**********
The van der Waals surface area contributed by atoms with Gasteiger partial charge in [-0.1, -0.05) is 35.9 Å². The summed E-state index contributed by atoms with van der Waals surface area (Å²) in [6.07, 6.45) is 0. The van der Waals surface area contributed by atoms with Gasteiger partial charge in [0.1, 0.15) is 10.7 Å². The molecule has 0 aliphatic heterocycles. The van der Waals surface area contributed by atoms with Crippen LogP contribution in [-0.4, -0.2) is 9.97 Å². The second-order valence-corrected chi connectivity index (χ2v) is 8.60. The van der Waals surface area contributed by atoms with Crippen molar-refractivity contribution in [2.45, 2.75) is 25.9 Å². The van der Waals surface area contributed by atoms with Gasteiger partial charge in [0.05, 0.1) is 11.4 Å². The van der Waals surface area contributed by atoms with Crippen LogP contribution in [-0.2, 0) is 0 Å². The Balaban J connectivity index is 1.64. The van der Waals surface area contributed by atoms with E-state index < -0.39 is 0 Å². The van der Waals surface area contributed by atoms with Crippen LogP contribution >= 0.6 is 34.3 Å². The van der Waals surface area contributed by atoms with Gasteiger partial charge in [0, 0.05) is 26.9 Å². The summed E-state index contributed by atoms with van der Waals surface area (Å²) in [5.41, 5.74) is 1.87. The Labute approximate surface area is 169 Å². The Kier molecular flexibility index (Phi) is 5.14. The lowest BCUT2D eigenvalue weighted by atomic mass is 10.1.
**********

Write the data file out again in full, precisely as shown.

The van der Waals surface area contributed by atoms with Gasteiger partial charge in [-0.1, -0.05) is 35.9 Å². The summed E-state index contributed by atoms with van der Waals surface area (Å²) in [6.07, 6.45) is 0. The van der Waals surface area contributed by atoms with Gasteiger partial charge in [0.1, 0.15) is 10.7 Å². The molecule has 0 aliphatic heterocycles. The van der Waals surface area contributed by atoms with Crippen LogP contribution in [-0.4, -0.2) is 9.97 Å². The second-order valence-corrected chi connectivity index (χ2v) is 8.60. The van der Waals surface area contributed by atoms with Crippen molar-refractivity contribution in [2.45, 2.75) is 25.9 Å². The van der Waals surface area contributed by atoms with Gasteiger partial charge in [0.05, 0.1) is 11.4 Å². The van der Waals surface area contributed by atoms with Crippen LogP contribution in [-0.2, 0) is 0 Å². The Balaban J connectivity index is 1.64. The van der Waals surface area contributed by atoms with E-state index < -0.39 is 0 Å². The van der Waals surface area contributed by atoms with Crippen LogP contribution >= 0.6 is 34.3 Å². The van der Waals surface area contributed by atoms with Gasteiger partial charge in [0, 0.05) is 26.9 Å². The summed E-state index contributed by atoms with van der Waals surface area (Å²) in [5.41, 5.74) is 1.87. The Labute approximate surface area is 169 Å². The Kier molecular flexibility index (Phi) is 5.14. The lowest BCUT2D eigenvalue weighted by atomic mass is 10.1.